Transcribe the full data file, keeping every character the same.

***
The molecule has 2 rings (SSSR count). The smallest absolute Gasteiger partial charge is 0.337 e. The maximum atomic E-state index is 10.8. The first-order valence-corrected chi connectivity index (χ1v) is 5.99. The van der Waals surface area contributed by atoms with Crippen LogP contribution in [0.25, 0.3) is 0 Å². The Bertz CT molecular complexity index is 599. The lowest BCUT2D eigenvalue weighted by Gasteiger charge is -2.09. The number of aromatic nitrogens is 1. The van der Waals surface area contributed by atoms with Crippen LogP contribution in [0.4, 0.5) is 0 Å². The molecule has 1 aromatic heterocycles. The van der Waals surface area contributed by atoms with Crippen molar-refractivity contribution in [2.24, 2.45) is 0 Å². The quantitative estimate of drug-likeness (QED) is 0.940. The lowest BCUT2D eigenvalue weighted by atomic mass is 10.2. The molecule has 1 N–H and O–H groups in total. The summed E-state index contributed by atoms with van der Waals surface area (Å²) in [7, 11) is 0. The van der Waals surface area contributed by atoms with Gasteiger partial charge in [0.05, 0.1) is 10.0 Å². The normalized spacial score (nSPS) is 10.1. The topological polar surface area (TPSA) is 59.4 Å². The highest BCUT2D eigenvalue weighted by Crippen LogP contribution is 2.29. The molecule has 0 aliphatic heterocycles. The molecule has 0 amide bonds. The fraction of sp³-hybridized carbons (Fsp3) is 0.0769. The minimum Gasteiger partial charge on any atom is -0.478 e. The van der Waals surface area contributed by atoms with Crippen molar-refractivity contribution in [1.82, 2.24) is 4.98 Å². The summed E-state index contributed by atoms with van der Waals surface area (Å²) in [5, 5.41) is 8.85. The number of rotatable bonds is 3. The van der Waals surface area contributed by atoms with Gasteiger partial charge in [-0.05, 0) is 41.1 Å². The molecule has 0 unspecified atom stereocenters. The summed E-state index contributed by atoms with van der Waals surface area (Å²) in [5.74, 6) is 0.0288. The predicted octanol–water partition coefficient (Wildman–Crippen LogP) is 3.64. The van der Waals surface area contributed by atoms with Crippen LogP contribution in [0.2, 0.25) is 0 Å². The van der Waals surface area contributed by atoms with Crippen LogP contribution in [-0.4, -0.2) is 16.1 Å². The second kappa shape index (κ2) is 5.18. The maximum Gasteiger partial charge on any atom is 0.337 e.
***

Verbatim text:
The molecule has 2 rings (SSSR count). The smallest absolute Gasteiger partial charge is 0.337 e. The maximum atomic E-state index is 10.8. The first-order valence-corrected chi connectivity index (χ1v) is 5.99. The van der Waals surface area contributed by atoms with Crippen LogP contribution in [0.25, 0.3) is 0 Å². The Bertz CT molecular complexity index is 599. The lowest BCUT2D eigenvalue weighted by Gasteiger charge is -2.09. The number of aromatic nitrogens is 1. The van der Waals surface area contributed by atoms with Crippen LogP contribution in [0.4, 0.5) is 0 Å². The molecule has 1 aromatic heterocycles. The van der Waals surface area contributed by atoms with Crippen molar-refractivity contribution in [2.24, 2.45) is 0 Å². The quantitative estimate of drug-likeness (QED) is 0.940. The lowest BCUT2D eigenvalue weighted by atomic mass is 10.2. The molecule has 1 N–H and O–H groups in total. The summed E-state index contributed by atoms with van der Waals surface area (Å²) in [7, 11) is 0. The van der Waals surface area contributed by atoms with Gasteiger partial charge in [0.05, 0.1) is 10.0 Å². The normalized spacial score (nSPS) is 10.1. The topological polar surface area (TPSA) is 59.4 Å². The highest BCUT2D eigenvalue weighted by Crippen LogP contribution is 2.29. The molecule has 0 aliphatic heterocycles. The molecule has 0 amide bonds. The fraction of sp³-hybridized carbons (Fsp3) is 0.0769. The minimum Gasteiger partial charge on any atom is -0.478 e. The van der Waals surface area contributed by atoms with Crippen molar-refractivity contribution in [1.82, 2.24) is 4.98 Å². The summed E-state index contributed by atoms with van der Waals surface area (Å²) in [5, 5.41) is 8.85. The number of rotatable bonds is 3. The van der Waals surface area contributed by atoms with Gasteiger partial charge in [-0.05, 0) is 41.1 Å². The molecule has 0 unspecified atom stereocenters. The summed E-state index contributed by atoms with van der Waals surface area (Å²) in [5.74, 6) is 0.0288. The predicted octanol–water partition coefficient (Wildman–Crippen LogP) is 3.64. The van der Waals surface area contributed by atoms with Crippen LogP contribution in [0.2, 0.25) is 0 Å². The van der Waals surface area contributed by atoms with Crippen LogP contribution in [-0.4, -0.2) is 16.1 Å². The second kappa shape index (κ2) is 5.18. The maximum Gasteiger partial charge on any atom is 0.337 e.